Social media platforms like Facebook, Twitter, and Instagram are changing the way restaurants interact and engage with diners. Through these channels, restaurants can give customers the inside scoop, run contests, offer discounts, and receive feedback.
One way to interact with customers is through the use of hashtags. Hashtags are a great way for restaurants to reach a larger audience with their social updates. Take advantage of popular foodie, local, and cuisine-specific hashtags to help your posts show up in searches for relevant phrases.
Including popular, trending hashtags can also help improve your social follower count and get new eyes on your content. Boosting your restaurants’ social presence with hashtags can also encourage existing diners to share their experience on social and bring some new customers in!
Let’s take a look at some of the most popular restaurant hashtags to help boost your marketing effort:
From decadent dishes to extravagant drinks, the 78+ million #Foodie users love sharing their experiences with other fellow foodies and showcasing the food they are about to indulge in.
This wildly popular hashtag is great for showcasing delicious-looking, over-the-top dishes from your restaurant.
Vegan? Try our new panfried battered aubergine this lunchtime served with vegan cheese, puréed carrots and ginger. #vegan #lunch #dinner #healthy #eatclean #cleaneating #vegetables #vegetarian #healthyeating #goodfood #healthyfood #health #healthy #healthylife #fitness #food #foodie #instafood #foodstagram #foodporn #foodphotography
#Foodstagram users post high-quality photographs of their food. This hashtag is versatile, and can apply to posts about menu items or more general posts about the restaurant.
Try using #wine to promote a restaurant’s happy hour or wine list. Osteria Mamma’s uses the hashtag #winewednesday to showcase their bottle of the week.
We're excited to announce our next episode of #OsteriaMamma Wine Please! will be October 10th and will feature #Fagiana Like, share, and comment on the episode using the hashtag #WinePlease for your chance to win a bottle of Fagiana. #wineplease? #winetasting #wine #winelover #winewednesday #wineoclock #winenot #osteria #italian #italianwine #drinkwine #winenight #winecountry #winestagram #instawine
#Vegan users showcase their healthy, clean eating lifestyle. Whether your entire restaurant is vegan or just has a few vegan options on the menu, this hashtag can entice users looking for a restaurant with dietary options.
— Iberia English (@Iberia_en) October 17, 2017
The #pizza hashtag users tag deliciously cheesy images of their favorite pies. Use this hashtag to share a picture or video of your most popular pizza on social media.
— 360 Pies (@360Pies) October 17, 2017
Another cuisine-specific hashtag, #sushi users often share their shots of different roll types.
This hashtag showcases decadent and extravagant #dessert posts that will entice users’ to stay for a sweet treat after dinner.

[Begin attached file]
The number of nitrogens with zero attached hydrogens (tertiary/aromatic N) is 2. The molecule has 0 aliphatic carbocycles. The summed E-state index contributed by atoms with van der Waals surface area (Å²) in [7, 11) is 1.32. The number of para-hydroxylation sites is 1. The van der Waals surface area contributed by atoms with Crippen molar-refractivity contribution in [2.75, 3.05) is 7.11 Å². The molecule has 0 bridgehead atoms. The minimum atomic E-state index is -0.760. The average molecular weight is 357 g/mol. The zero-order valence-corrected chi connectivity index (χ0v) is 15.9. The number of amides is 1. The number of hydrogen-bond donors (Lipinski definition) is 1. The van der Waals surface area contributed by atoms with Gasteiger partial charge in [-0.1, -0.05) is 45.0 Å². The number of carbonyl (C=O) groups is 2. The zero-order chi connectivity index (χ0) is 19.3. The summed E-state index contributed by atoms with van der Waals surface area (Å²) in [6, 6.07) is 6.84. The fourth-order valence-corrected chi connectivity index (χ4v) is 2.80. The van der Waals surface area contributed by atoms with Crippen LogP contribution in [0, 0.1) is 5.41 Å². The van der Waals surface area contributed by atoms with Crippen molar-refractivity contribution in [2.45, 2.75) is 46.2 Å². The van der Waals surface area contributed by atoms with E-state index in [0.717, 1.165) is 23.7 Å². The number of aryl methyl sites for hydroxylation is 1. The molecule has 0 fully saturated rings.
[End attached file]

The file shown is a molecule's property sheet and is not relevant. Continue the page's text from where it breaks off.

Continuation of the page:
Don’t forget to take a peek at our Pipa cake display cabinet to get your favourites and to discover a new one! ? . . . . . #thehatterandthehare #wonderlandinOZ #cakes #pipacakes #pastry #dessert #pattisserie #whatsonmelbourne #broadsheetmelbourne #agfg #goodfoodau #urbanlistmelb #urbanlisted #melbourne #bayswater
Best Practices for Hashtag Use
These hashtags are a great place to start, but it’s important to be original with your tags too. Try creating branded or longer hashtags to include in your posts. Branded hashtags can be as simple as the name of your restaurant, but are also an opportunity to get creative.
Dunkin Donuts, for example, created a campaign that encouraged users to share photos of sad lunches with the hashtag #UpgraDDe on Instagram. Select users were then chosen to receive a Dunkin Donuts gift card.
Location-specific hashtags can also help to improve the reach of your content to users searching nearby.
Before using any new hashtag, make sure it won’t be misinterpreted or bring negative attention to your restaurant. A few years ago, Entenmann’s used the hashtag #NotGuilty to encourage users to share their low-calorie indulgences. What they didn’t realize is this same hashtag circulated after the Casey Anthony trial, causing them to pull it down immediately.
Another best practice is to avoid overloading your posts with tons of hashtags – instead, include a few targeted and relevant tags. When users search for #sushi, they don’t want to see results about pizza or dessert.
A recent Buffer study found Twitter and Facebook users should use 1-2 hashtags per post (any more than that, and engagement levels actually drop). Instagram posts, on the other hand, should include more hashtags as interactions are highest with posts that have 11+ hashtags on this visual platform.
Social hashtags are a great way to spread awareness about your restaurant, improve customer engagement and even entice new customers to visit – happy posting!
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